TORONTO, DECEMBER 11,
2017 — A payment
incentive introduced in 2011 to encourage psychiatrists to provide follow-up to
patients after a psychiatric hospitalization discharge or to those with a recent
suicide attempt did not increase access to care, according to a new study by
researchers at the Institute for
Clinical Evaluative Sciences (ICES) and the Centre for Addiction and Mental Health (CAMH).
In 2011, the provincial government introduced three incentive payments
for psychiatrists to see new patients within 30 days after discharge from a
psychiatric hospital and for six months following a suicide attempt. The
incentives included a 15 per cent premium for providing care within 30 days
after discharge from a psychiatric hospital, a 15 per cent premium for care
during the six months after a suicide attempt and a $200 annual fee for each
patient who receives follow-up care within a month.
“We know that not enough
patients have been receiving timely follow-up care after a psychiatric
hospitalization or suicide attempt. We also know that these are high risk times
for patients, and timely follow-up likely reduces these risks. However, our
study showed that financial incentives did not increase access to psychiatrists
at these critical times,” says Dr. Paul Kurdyak, co-author of the study,
scientist at ICES and at CAMH.
The study published today in CMAJ is one of the first to examine payment incentives in mental health services or psychiatric
care rather than primary care.
The study included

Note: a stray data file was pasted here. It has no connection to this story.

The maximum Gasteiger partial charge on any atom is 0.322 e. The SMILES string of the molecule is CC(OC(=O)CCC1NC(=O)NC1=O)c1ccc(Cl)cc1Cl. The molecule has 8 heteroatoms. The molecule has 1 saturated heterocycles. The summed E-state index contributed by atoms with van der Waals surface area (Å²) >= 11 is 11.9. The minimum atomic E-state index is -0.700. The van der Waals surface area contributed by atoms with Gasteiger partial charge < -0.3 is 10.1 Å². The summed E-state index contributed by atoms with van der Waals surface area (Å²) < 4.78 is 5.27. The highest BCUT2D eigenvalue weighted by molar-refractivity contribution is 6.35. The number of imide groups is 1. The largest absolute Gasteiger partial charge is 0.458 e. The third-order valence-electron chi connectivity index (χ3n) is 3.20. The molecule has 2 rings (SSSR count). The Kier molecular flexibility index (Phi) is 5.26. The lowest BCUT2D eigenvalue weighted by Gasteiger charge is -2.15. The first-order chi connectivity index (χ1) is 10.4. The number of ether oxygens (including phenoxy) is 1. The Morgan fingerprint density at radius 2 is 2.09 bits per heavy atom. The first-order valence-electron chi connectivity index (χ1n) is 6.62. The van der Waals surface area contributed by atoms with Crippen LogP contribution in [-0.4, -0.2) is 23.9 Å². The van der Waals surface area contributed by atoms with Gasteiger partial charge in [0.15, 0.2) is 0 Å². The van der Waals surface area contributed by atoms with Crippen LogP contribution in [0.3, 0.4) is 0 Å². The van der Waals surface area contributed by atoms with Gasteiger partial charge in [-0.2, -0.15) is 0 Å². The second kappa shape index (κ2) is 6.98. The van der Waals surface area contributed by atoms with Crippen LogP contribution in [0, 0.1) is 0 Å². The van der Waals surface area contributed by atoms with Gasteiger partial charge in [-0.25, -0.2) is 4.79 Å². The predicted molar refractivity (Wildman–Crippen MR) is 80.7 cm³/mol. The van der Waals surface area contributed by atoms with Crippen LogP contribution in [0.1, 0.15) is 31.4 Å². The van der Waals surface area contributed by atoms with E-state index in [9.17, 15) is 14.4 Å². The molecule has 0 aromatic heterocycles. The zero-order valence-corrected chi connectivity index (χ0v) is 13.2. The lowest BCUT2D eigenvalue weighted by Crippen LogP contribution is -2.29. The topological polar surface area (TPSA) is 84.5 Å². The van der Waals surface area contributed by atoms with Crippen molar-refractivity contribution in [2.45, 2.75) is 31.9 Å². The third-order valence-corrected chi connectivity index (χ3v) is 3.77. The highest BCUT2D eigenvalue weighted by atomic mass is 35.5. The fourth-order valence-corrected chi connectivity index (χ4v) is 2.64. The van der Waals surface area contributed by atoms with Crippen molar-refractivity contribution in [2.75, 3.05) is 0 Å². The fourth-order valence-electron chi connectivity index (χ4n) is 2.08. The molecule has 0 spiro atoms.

nearly 2,000 psychiatrists who were followed for more than 5 years from 2009 to
2014. The study also captured 304,574 patients aged 16 and older with a
psychiatric hospitalization discharge, and 78,375 people who had attempted
suicide. After the incentive payments were introduced, 40 per cent of patients
saw a psychiatrist for an incentivized visit in the six months following a
suicide attempt, and 26 per cent saw a psychiatrist for an incentivized visit
in the 30 days following discharge.
“As it stands, the
provincial investment in these incentive payments, while well-intentioned, has
not resulted in improved access to psychiatrists,” says Dr. David Rudoler, lead
author of the study and scientist at CAMH and the University of Toronto.
The researchers add that there are various reasons why the
incentives may not have worked including that the incentive ($30) may not have
been high enough to motivate behaviour. For psychiatrists who have reached a
certain pay level, such as those in urban areas, there is no behavioural
incentive to take on new patients for additional income. The researchers also
suggest that some psychiatrists may not have known about the incentive.
Payment Incentives for Community-Based Psychiatric Care in Ontario,Canada was published today in the CMAJ.
Author block: David
Rudoler, Claire de Oliveira, Joyce Cheng, Paul Kurdyak.
The Institute for Clinical Evaluative
Sciences (ICES) is an independent, non-profit organization that uses
population-based health information to produce knowledge on a broad range of
health care issues. Our unbiased evidence provides measures of health system
performance, a clearer understanding of the shifting health care needs of
Ontarians, and a stimulus for discussion of practical solutions to optimize
scarce resources. ICES knowledge is highly regarded in Canada and abroad, and
is widely used by government, hospitals, planners, and practitioners to make
decisions about care delivery and to develop policy. For the latest
ICES news, follow us on Twitter: @ICESOntario
The Centre for Addiction and Mental Health (CAMH) is Canada's largest
mental health and addiction teaching hospital and a world leading research
centre in this field. CAMH combines clinical care, research, education, policy
development and health promotion to help transform the lives of people affected
by mental illness and addiction. CAMH is fully affiliated with the University
of Toronto, and is a Pan American Health Organization/World Health Organization
Collaborating Centre. For more information, please visit camh.ca or follow
@CAMHnews on Twitter.
FOR FURTHER INFORMATION PLEASE CONTACT:
Media Advisor, ICES
(o) 416-480-4780 or (c) 647-406-5996
Media Relations, CAMH